Shared Post: Changing Telling into Showing

The old advice of “show don’t tell” is really important. This is a great little post about reducing the number of “telling” sections and swapping them for “showing”.

“Show don’t tell” is probably the most commonly given advice in writing. So why is it so important?

via Changing Telling into Showing — ML Keller- The Manuscript Shredder
Follow Lavender Writing on WordPress.com

Fiction: Morning Conversation

I sat in the compartment alone until after we pulled out of Bristol Temple Meads. It was early, the light just creeping across the July sky, turning fields and towns first grey then hazy pink. The distant puff and chuckle of the engine, combined with the rhythmic beat of the tracks below almost lulled me back to sleep, my eyelids drooping pleasantly as I watched the light English drizzle spatter the car window. The vague scent of tobacco that lingered in the fabric of the seats reminded me of my father, a man I admired, looked up to and emulated, following him first into the air force, then into civilian life as an accountant.

If there was one man who never showed me an ounce of kindness, it was my father.

“He would have his hair cut or he would find another job.”

Continue reading Fiction: Morning Conversation

Internalised Fear of Anal Sex

“Right, we need to talk about anal sex,” she said, looking very uncomfortable. There were a few giggles that went unacknowledged. “It’s dangerous. That… area… is designed for things to come out of, not go into. It’s also dirty.”

Incongruously, the smell of fresh baking drifted on the air. This was, after all, the cookery department.

Her face was already red, so she simply added, “Up until quite recently it was also illegal.”

Continue reading Internalised Fear of Anal Sex

Shared Post: Biphobia in Fiction

Using specific examples from YA fiction, this post deals with a lot of the stereotypes around fictional bisexual characters and why they’re not OK to perpetuate.

Welcome back to another Trope Tuesday! This is a weekly meme hosted by A.J. @ Lacy Literacy where we discuss a specific trope and decide: yes, indifferent, or throw it off a cliff? Today I’m going to be talking about something near and dear to my heart: biphobia in YA. (TW: biphobia, slut-shaming, brief discussion […]

via Trope Tuesday | Biphobic Tropes That Need To Die — the story salve
Follow Lavender Writing on WordPress.com

Quick Thoughts: Fragrance in Fiction

Smell is one of the most often overlooked senses in fiction, yet it can be one of the most powerfully evocative if used well. Including the scents present in a scene can be used to add texture, depth and even personality.

Continue reading Quick Thoughts: Fragrance in Fiction

Crafting a Paranormal Romance Plot

On my “About” page, it says that I’m working on my first Male/Male Paranormal Romance. That’s true. What it leaves out is that last year I wrote a Paranormal Romance with a non-LGBT main pairing. That book, though it was published (under another pseudonym), didn’t sell a lot of copies. The problem? My suspicion is that the two elements of “paranormal” and “romance” didn’t quite fit together in my book, and potential readers picked up on that.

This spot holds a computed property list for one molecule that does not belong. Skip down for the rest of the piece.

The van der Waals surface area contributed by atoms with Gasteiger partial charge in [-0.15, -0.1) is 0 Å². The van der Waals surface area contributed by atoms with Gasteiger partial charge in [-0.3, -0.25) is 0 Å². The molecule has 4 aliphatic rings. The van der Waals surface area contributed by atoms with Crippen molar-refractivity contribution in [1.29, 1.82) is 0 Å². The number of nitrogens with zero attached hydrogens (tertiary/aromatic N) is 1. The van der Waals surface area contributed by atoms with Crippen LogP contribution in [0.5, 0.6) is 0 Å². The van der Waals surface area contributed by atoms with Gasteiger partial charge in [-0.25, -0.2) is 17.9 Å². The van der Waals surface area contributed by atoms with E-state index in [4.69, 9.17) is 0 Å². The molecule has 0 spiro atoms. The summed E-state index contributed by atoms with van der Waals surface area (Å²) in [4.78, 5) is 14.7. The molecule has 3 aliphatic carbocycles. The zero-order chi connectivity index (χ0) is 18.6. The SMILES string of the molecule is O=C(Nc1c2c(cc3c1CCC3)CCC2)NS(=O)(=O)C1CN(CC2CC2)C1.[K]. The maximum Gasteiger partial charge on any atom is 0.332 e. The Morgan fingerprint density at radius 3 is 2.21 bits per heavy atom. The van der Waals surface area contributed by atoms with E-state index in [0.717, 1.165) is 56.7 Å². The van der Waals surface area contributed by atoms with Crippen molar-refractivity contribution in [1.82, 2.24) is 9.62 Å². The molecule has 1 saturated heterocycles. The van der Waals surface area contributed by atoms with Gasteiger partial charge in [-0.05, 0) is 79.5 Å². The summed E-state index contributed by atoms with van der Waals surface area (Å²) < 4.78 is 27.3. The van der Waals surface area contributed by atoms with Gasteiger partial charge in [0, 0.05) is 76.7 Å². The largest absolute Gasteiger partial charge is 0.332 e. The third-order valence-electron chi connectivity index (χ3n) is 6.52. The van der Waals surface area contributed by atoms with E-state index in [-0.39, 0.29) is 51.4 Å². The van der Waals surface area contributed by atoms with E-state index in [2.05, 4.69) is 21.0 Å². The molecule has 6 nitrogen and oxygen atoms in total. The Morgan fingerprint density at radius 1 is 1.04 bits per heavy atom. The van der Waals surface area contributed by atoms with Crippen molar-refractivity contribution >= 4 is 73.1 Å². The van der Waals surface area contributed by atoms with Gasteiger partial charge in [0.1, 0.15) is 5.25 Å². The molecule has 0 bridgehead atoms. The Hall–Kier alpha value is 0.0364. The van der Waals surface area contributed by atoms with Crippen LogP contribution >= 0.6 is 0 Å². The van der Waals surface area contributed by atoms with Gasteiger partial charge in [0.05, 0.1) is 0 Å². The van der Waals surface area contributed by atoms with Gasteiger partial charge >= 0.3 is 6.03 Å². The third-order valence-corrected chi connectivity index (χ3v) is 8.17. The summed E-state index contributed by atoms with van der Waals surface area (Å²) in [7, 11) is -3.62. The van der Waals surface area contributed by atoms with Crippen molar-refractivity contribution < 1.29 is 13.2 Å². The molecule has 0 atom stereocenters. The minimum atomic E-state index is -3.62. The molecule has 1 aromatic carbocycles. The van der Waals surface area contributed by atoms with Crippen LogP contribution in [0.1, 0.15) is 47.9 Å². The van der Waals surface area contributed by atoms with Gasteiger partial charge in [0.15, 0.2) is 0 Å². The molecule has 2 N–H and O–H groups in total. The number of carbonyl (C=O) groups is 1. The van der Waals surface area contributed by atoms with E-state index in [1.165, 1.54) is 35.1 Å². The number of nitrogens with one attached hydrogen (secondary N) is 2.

“It’s not enough for the paranormal and the romance elements to be present – they need to work in harmony.”

Continue reading Crafting a Paranormal Romance Plot

Shared Post: Bi-Erasure and the Patriarchy

This is an interesting blog post that raises some important questions about how bisexuality is viewed by society, and some of the reasons that the author thinks could be to blame.

I have always questioned my sexual identity. I remember being in primary school, ten years old and feeling awkward over having crushes on girls. I always thought that there must be something wrong with me and that I must be some sort of pervert. Coming into my teen years I continued having feelings for girls […]

via My Experience with Sexuality and why the Patriarchy is (partly) to blame for Bi Erasure. —
Follow Lavender Writing on WordPress.com

Shared Post: Basic Tips for Beta Readers

These tips from Leigh M. Lorien pretty much totally sum up the job of a beta reader. If you’re thinking of offering your services, or looking to get some beta readers to look over your work, take a look!

A while back, I wrote a thread on Twitter with some quick tips on beta reading. I’m going to expand on this a little bit here. First off, let’s get some terminology straightened out. Beta reader – Your job as a beta reader is to tell the writer overall thoughts, point out areas where you […]

via Basic Tips for Beta Readers — Leigh M. Lorien
Follow Lavender Writing on WordPress.com

Labels

“You’re  gay,” she said. “Just admit that you’re gay! I’d be happy. I’ve always wanted to have a gay best friend!”

The summer sun was drifting low in the sky, there was a smell of freshly cut grass, and she had a new boyfriend. Maybe that made her more enthusiastic than usual to define my sexuality. But it wasn’t the first time we’d had this conversation. My response was the same as it had always been.

“But I’m not gay,” I said. “If I was gay, I’d say so. I’m not homophobic, I wouldn’t be ashamed, I’d tell you if I was gay.”

What I didn’t say, what I could never say, was I’m straight.

“At the age of 35, it was like a light finally being switched on.”

Continue reading Labels